I suspect there are those that would argue these are the End Times. It seems economies are heading toward ever-tighter downward spirals. All the anti-globalists must be dancing to their hearts’ content. Cataclysmists would probably even cite the Global War on Terrorism as another indicator the time is near.
Others might at least attribute the Perfect Economic Storm on the right mix of overspending, overconfidence, overrisky behavior, and overignorance. The US government—what Ted Nugent calls Fedzilla is out of control. The executive branch does what it wants to and the legislative branch, which no longer represents the People, huffs and puffs and then funds it. So, from years of special interests on the Hill, what seems a growing “my pork is better than your pork” attitude among Senators and Representatives, corporate greed, slackening moral fortitude, and increasing financial creativity, here we are. Concerned about circling the drain.
I don’t think of myself as an optimist, but I don’t think this is the economic apocalypse, either. So, it must be the economic Titanic. Even though many claimed the economy was unsinkable, there were voices of caution. Consider Michigan’s Representative John Dingell’s remarks in 1999. He warned about confusing regulation and overlapping liabilities. And he predicted taxpayers would get the bill—I’ll bet he didn’t envision $1.4 trillion or more and the global ripple effect. Apparently, Dingell didn’t believe the economy was unsinkable.
Undoubtedly, there have been countless economists pontificating on both sides of the argument. I don’t know what Warren Buffet’s credentials are, but being the second richest man in the world (at least in 2003) makes him a subject-matter expert in my book. That’s when he said, “Derivatives are financial weapons of mass destruction.” Seems he was right, since 5-1/2 years later, we’re not even sure of the initial damages yet, let alone that to come from the fallout.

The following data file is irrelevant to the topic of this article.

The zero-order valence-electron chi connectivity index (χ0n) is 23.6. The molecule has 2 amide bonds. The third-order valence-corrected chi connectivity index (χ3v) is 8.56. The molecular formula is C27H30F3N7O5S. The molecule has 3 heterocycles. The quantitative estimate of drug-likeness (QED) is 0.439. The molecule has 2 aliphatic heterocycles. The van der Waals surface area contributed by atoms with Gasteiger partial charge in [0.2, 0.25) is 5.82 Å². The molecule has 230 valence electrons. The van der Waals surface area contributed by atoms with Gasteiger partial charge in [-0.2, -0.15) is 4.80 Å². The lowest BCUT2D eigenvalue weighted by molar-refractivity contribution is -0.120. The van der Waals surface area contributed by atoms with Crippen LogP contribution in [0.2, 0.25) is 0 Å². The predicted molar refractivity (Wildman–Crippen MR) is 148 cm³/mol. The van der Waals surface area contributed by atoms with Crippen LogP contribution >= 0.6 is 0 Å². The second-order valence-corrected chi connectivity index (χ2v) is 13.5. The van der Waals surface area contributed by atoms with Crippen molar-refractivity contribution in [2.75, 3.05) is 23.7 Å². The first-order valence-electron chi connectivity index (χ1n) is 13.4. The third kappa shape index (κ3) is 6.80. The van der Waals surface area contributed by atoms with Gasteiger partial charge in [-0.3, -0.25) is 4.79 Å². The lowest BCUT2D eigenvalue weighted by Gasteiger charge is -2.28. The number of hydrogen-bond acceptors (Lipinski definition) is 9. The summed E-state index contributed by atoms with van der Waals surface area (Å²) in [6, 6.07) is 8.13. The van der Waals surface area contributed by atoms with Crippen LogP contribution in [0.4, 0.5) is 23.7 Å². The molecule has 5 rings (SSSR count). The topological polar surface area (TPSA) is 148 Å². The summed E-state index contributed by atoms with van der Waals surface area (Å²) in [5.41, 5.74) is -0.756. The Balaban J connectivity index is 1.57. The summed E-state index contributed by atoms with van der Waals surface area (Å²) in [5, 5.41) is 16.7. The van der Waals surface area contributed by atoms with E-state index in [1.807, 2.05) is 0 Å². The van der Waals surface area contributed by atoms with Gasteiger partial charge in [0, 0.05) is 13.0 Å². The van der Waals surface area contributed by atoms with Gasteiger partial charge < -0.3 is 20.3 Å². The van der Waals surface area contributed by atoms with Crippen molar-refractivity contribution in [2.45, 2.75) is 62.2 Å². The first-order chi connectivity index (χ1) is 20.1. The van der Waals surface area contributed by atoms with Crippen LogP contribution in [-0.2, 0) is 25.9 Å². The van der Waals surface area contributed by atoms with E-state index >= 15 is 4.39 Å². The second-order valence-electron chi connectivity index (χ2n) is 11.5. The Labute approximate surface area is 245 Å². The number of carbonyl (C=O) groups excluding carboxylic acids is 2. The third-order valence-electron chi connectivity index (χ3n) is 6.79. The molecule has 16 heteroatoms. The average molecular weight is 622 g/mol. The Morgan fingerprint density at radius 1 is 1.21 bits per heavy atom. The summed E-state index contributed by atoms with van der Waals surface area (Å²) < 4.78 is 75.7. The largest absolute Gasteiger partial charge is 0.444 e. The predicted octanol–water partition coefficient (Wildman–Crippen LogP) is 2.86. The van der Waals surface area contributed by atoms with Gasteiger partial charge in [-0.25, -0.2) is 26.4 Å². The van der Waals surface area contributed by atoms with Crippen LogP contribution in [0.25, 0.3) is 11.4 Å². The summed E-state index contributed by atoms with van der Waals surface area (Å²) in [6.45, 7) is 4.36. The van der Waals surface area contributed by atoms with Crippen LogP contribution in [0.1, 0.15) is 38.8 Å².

Go figure. Dingell said there were financial icebergs out there, but Gramm-Leach-Blilly passed anyway. One of the bill’s key features was to allow the mega-mergers that permit failures like WaMu to have such significance. Buffet said watch out for the icebergs, but subprime loans continued and, below the surface, so did the credit derivatives. And the band played on.
So here we are. Our economic ship has a big gash in it. Did the lookout fall asleep? Who was missing from the bridge? Looks like Anderson Cooper might have some clues for us.